Corporate Social Responsibility, or CSR, has become an increasingly popular trend among businesses wishing to demonstrate their ethical credentials. This was largely due to a fallout from the global financial crisis and much has been written about corporate responsibility since then – whether or not such a phenomena does, or should exist, how effective it is in the current paradigm adopted by most corporations, and whether there should be a shift in corporate thinking to allow for a more sustainable economic system. More importantly, is this even relevant to small and medium businesses?
Despite the relative lack of success at the Copenhagen summit, at the consumer level, it has become very popular for business to appeal to the eco-minded. For businesses who embrace the eco message and act on it, there can be great rewards.
By the same token, there have been attempts to repackage existing consumer items or services as being ‘green’, without any significant change to the product. A PR change without the requisite change in the product has been termed ‘green washing’, and a number of businesses have been caught out attempting it.
For example, in July 2009, General Motors publicly considered changing the background colour of their logo from blue to green, in order to attempt to convey a greener image. The consumer and media response was less than overwhelming at the potential image change, and it understandably did not go ahead.
The problems with a short term concept
The problem with business taking a short term view on Corporate Social Responsibility was highlighted by the example of US firm Goldman Sachs announcing pre-GFC that their top managers would be required to donate a portion of their bonuses to charity. The move was met with cynicism, and despite donating $500m to charity instead of adding it to the bonus pool, the failure to confirm whether the scheme was being formally adopted when making the initial statement did little to allay the cynical first impression of many consumers.
This shows the biggest problem with adopting a short term perspective when trying to cultivate an image. The trust that consumers formerly invested in business has been severely damaged by the impact felt as a tresult of the GFC, and any attempt to undertake short term action or marketing to demonstrate a business’ social credentials are going to be met with great suspicion by consumers.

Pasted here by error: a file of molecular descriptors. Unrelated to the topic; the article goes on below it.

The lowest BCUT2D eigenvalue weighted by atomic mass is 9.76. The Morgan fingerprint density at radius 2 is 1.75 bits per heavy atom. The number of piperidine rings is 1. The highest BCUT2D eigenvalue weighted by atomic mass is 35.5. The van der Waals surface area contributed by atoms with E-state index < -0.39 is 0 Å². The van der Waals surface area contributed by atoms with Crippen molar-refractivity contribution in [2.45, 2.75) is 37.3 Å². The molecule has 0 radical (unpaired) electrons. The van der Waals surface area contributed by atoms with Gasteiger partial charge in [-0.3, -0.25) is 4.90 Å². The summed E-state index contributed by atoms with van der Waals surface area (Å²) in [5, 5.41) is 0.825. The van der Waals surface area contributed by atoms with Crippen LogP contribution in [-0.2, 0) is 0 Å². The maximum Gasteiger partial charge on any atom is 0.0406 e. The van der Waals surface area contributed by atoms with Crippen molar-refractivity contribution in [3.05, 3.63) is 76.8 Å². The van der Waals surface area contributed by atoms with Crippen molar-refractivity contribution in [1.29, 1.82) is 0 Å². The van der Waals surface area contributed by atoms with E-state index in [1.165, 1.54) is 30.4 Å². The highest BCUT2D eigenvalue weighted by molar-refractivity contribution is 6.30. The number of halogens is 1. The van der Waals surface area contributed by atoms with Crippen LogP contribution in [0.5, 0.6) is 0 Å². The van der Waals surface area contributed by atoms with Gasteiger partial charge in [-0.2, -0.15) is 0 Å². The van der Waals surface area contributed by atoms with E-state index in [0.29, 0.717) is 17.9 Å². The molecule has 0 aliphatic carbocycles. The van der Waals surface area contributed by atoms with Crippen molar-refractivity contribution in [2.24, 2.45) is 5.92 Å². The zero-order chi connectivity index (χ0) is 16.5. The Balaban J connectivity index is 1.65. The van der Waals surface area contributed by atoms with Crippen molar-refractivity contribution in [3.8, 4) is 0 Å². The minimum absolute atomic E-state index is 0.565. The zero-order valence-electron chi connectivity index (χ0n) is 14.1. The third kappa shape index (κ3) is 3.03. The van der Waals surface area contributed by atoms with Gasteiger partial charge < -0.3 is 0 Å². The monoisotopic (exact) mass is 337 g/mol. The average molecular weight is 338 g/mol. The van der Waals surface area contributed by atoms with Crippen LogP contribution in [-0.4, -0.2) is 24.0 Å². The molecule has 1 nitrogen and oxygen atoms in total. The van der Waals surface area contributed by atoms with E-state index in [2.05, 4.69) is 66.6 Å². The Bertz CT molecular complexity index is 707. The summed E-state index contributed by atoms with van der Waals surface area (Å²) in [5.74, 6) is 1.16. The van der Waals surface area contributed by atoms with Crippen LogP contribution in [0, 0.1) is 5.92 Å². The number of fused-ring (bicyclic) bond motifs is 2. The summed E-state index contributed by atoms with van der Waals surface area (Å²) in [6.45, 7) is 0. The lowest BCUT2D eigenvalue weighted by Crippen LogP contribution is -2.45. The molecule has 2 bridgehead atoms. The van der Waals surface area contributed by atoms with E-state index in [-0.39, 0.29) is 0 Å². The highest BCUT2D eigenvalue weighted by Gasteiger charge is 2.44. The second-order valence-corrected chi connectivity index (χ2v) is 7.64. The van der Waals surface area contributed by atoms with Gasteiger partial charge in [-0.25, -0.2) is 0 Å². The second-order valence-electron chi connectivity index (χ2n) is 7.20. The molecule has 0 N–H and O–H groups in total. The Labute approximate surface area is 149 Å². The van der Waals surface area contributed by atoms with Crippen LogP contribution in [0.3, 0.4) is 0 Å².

Should SMEs engage in Corporate Social Responsibility?
Paul Little was the managing director of Toll Holding who was heavily involved in a program that assists in treating recovering heroin addicts, and then finding them a job placement within Toll Holdings. The combination of personal and corporate effort in such social work has no doubt enhanced not just Mr Little’s personal reputation, but also Toll Holding’s business reputation as a way to give back to the community.
Such steps can be emulated by SMEs and in fact, at Inveiss, we are heavily involved in a program to recover and bring home fallen soldiers in the Vietnam and Korean wars as part of our Corporate Social Responsibility program.
Be careful that you have a sound purpose for any programs undertaken as your customers are are unlikely to respond positively to initiatives that are perceived as being self serving, or for the purpose of short term image improvement only. Business plans should be geared towards the long term, for the purpose of community betterment, more sustainable business practice, or both.
Most importantly, however, wherever such a program is enacted, the focus should be on the program itself, and not promoting the program for the sake of corporate image. In the majority of cases, consumers will interpret such action suspiciously at best, and with cynicism and hostility at worst.